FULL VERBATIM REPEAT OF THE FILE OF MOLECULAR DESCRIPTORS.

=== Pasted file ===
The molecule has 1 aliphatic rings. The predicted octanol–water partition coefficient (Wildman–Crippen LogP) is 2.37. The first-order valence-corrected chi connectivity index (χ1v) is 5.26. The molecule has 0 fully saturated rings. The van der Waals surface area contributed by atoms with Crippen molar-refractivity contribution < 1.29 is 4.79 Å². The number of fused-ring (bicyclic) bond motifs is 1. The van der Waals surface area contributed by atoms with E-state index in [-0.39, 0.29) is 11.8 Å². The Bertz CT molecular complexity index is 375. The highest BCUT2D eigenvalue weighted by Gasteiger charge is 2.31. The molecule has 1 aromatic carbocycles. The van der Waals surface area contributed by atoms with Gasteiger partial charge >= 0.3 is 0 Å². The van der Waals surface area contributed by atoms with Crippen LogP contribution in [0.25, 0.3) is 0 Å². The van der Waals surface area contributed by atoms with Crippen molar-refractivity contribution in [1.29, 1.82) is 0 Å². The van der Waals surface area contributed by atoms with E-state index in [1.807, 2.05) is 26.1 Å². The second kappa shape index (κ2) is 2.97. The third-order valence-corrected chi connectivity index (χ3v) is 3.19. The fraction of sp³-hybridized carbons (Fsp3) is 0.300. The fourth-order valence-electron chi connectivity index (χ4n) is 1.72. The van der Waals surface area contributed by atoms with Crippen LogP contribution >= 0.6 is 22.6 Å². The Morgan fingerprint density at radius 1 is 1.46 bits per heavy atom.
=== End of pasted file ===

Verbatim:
The molecule has 1 aliphatic rings. The predicted octanol–water partition coefficient (Wildman–Crippen LogP) is 2.37. The first-order valence-corrected chi connectivity index (χ1v) is 5.26. The molecule has 0 fully saturated rings. The van der Waals surface area contributed by atoms with Crippen molar-refractivity contribution < 1.29 is 4.79 Å². The number of fused-ring (bicyclic) bond motifs is 1. The van der Waals surface area contributed by atoms with E-state index in [-0.39, 0.29) is 11.8 Å². The Bertz CT molecular complexity index is 375. The highest BCUT2D eigenvalue weighted by Gasteiger charge is 2.31. The molecule has 1 aromatic carbocycles. The van der Waals surface area contributed by atoms with Gasteiger partial charge >= 0.3 is 0 Å². The van der Waals surface area contributed by atoms with Crippen LogP contribution in [0.25, 0.3) is 0 Å². The van der Waals surface area contributed by atoms with Crippen molar-refractivity contribution in [1.29, 1.82) is 0 Å². The van der Waals surface area contributed by atoms with E-state index in [1.807, 2.05) is 26.1 Å². The second kappa shape index (κ2) is 2.97. The third-order valence-corrected chi connectivity index (χ3v) is 3.19. The fraction of sp³-hybridized carbons (Fsp3) is 0.300. The fourth-order valence-electron chi connectivity index (χ4n) is 1.72. The van der Waals surface area contributed by atoms with Crippen LogP contribution >= 0.6 is 22.6 Å². The Morgan fingerprint density at radius 1 is 1.46 bits per heavy atom.